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Just The Sports: 2007-06-03

Just The Sports

Wednesday, June 06, 2007

Where Have You Gone Vernon Wells?

All of my predictions and assessments may not turn out to be correct when the future events actually take place, but more often than not I am correct, not because I am superbly prescient but because I actually use statistical data to formulate my conclusions. In that way, I must be separated from Toronto Blue Jays GM J.P. Ricciardi, who is the black sheep of the sabermetrician world due to all of his ill-conceived transactions including signing Vernon Wells to a seven-year, $126 million contract extension. Last season, when Ricciardi stated he would not give Wells a Carlos Beltran-sized contract (seven-year, $119 million contract with $11 million signing bonus) I applauded him for finally showing restraint only to watch him throw his money away on Wells anyway, who has only had two superb seasons, 2003 and 2006 in his eight-year, going on nine-year, career.

Although Wells is by no means the worst center fielder in the league, I suggested to Ricciardi that he wait for Wells to replicate his 2006 performance in the 2007 season. Ricciardi refused to accept my unsolicited advice and Wells has to be eternally thankful for that because he is in no way replicating last year.

Through fifty-four games, Wells is lagging far behind the numbers he put up last season in the first fifty-four games he played. Of course he was always going to have trouble putting up the same numbers, but one could expect a better effort out of him than this.

Last season, Wells was producing in a large way with a batting line of .326 BA/.379 OBP/.606 SLG with a .322 GPA and an isolated power of .280. As is the case with many players, Wells seems to have lost his hitting prowess and power right after signing an extremely lucrative contract and is only putting up a line of .259 BA/.318 OBP/.420 SLG with a .248 GPA and an isolated power of .160 this year, a far cry from his 2006 numbers. In fact, those numbers are more in line with his 2004 and 2005 league average seasons than his 2003 and 2006 superstar numbers.

No one will ever be able to overrate consistency and the ability to sustain excellence in a player and for those who underrate these attributes, they will most likely end up saddled with a player like Vernon Wells who may give you a great season every now and then, but will not be able to do so to help the team out year in and year out.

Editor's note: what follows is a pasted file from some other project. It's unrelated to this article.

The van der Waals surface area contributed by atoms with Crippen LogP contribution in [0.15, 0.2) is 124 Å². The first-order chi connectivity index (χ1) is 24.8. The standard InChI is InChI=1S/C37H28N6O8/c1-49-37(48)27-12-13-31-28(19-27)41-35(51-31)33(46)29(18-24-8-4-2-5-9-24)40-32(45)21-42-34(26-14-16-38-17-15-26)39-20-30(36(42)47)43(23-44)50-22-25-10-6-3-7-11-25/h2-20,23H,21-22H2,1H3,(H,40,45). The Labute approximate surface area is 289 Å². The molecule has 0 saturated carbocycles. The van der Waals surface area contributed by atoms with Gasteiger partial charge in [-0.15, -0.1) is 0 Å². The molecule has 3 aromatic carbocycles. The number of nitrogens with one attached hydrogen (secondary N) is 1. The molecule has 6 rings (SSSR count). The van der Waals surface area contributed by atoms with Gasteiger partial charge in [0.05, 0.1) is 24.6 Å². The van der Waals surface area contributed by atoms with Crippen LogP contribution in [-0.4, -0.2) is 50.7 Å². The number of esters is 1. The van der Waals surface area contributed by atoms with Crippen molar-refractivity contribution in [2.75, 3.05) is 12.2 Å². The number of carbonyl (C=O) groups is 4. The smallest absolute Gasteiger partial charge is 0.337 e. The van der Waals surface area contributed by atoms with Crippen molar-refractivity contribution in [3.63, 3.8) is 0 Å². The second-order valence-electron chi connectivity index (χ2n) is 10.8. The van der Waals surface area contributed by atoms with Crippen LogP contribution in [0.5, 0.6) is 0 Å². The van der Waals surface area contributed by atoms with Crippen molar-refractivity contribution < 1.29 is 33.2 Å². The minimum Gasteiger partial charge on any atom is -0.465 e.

Sunday, June 03, 2007

Scott Proctor Foiled

Major League Baseball foiled New York Yankees reliever Scott Proctor's attempt to acquire some rest for his overworked right arm by refusing to suspend him despite the fact he came close to hitting Boston Red Sock Kevin Youkilis in the head this past Friday. Proctor was suspended for four games earlier this season for throwing at Seattle Mariner Yuniesky Betancourt after both teams were warned by the umpires so he naturally assumed that a repeat beaning incident would garner him even more of a vacation.

After being asked by reporters about not receiving a multiple-game suspension for throwing at Youkilis, Proctor, who has pitched in more than half of the Yankees' games even with the four-game suspension, responded in both a disappointed and disheartened fashion. "I thought for sure I'd get at least another four games, even though I was hoping for a little bit more rest than that," Proctor said. "But nothing. I've tried everything I could think of to convince [manager] Joe [Torre] that I won't be effective if he continues to trot me out there every day: failed to record an out twice, blew three saves, walked just two fewer batters than I've struck out, and possessed the second-lowest win probability added of all the Yankees relievers. Still, he won't let me take a few days off. What else was I supposed to do?"

Proctor added: "You'd try to get yourself suspended, too, if you had a manager as incompetent at managing the bullpen as Joe Torre."

Yankees manager Joe Torre was visibly relieved when the news came down that Proctor would not receieve any punishment for throwing at Youkilis. "I don't know what I would have done if Scott had been suspended," Torre stated. "He pitched a few good innings for me last year and ever since then I knew I could depend on him whenever I needed a reliever, even if he had pitched the previous two days and given up a few runs. Once you have the kind of security blanket Proctor has become for me, nothing else matters. I doubt anything will ever be able to convince me to give him any significant rest."

Asked why he never used Brian Bruney or Sean Henn or Mariano Rivera as often as he did Scott Proctor, Joe responded by asking, "I can do that? You mean you can use your whole bullpen evenly like that? Sounds dangerous to me."

Bob Watson, MLB's vice-president of on-field operations, was the one who informed the Yankees that Scott Proctor would not be suspended and revealed what MLB took into account when deciding what to do with Scott Proctor. "We at MLB were fully apprised of what Proctor was really intending to do by throwing at Youkilis' head," Watson stated. "It is no secret around baseball that Proctor is in extreme need of rest and is willing to go to any length to acquire it for himself. So when we were debating on how best to punish him, we realized the worst fate for Proctor was to leave him in the hands of Torre, who no doubt would try his best to overwork Proctor and ruin his pitching statistics for the year. And that is why we didn't suspend him."

Although he was not suspended this time, Proctor vowed nothing would keep him from attempting to obtain some sort of rest for his weary arm, even if he had to resort to marrying the disabled list like Carl Pavano.